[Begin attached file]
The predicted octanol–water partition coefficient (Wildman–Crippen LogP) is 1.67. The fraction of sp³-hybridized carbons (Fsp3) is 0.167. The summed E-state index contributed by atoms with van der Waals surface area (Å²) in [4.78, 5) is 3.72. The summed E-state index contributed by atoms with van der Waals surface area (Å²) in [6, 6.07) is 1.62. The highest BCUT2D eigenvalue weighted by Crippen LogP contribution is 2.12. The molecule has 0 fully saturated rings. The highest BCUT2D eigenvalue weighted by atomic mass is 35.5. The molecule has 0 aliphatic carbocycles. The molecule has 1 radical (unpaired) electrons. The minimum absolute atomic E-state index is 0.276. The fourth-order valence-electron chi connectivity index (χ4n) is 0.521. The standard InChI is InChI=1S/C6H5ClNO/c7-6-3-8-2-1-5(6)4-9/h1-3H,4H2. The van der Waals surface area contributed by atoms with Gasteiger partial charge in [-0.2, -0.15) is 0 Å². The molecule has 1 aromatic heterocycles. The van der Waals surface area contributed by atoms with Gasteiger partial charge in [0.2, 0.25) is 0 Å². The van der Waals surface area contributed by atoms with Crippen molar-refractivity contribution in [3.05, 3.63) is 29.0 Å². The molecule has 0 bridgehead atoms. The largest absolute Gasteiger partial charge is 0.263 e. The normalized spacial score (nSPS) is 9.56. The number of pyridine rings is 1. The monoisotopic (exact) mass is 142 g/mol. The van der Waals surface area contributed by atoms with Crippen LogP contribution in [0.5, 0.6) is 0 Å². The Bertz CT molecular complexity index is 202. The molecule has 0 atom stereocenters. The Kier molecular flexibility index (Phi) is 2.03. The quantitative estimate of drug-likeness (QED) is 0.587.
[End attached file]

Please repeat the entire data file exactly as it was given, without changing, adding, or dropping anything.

The predicted octanol–water partition coefficient (Wildman–Crippen LogP) is 1.67. The fraction of sp³-hybridized carbons (Fsp3) is 0.167. The summed E-state index contributed by atoms with van der Waals surface area (Å²) in [4.78, 5) is 3.72. The summed E-state index contributed by atoms with van der Waals surface area (Å²) in [6, 6.07) is 1.62. The highest BCUT2D eigenvalue weighted by Crippen LogP contribution is 2.12. The molecule has 0 fully saturated rings. The highest BCUT2D eigenvalue weighted by atomic mass is 35.5. The molecule has 0 aliphatic carbocycles. The molecule has 1 radical (unpaired) electrons. The minimum absolute atomic E-state index is 0.276. The fourth-order valence-electron chi connectivity index (χ4n) is 0.521. The standard InChI is InChI=1S/C6H5ClNO/c7-6-3-8-2-1-5(6)4-9/h1-3H,4H2. The van der Waals surface area contributed by atoms with Gasteiger partial charge in [-0.2, -0.15) is 0 Å². The molecule has 1 aromatic heterocycles. The van der Waals surface area contributed by atoms with Gasteiger partial charge in [0.2, 0.25) is 0 Å². The van der Waals surface area contributed by atoms with Crippen molar-refractivity contribution in [3.05, 3.63) is 29.0 Å². The molecule has 0 bridgehead atoms. The largest absolute Gasteiger partial charge is 0.263 e. The normalized spacial score (nSPS) is 9.56. The number of pyridine rings is 1. The monoisotopic (exact) mass is 142 g/mol. The van der Waals surface area contributed by atoms with Crippen LogP contribution in [0.5, 0.6) is 0 Å². The Bertz CT molecular complexity index is 202. The molecule has 0 atom stereocenters. The Kier molecular flexibility index (Phi) is 2.03. The quantitative estimate of drug-likeness (QED) is 0.587.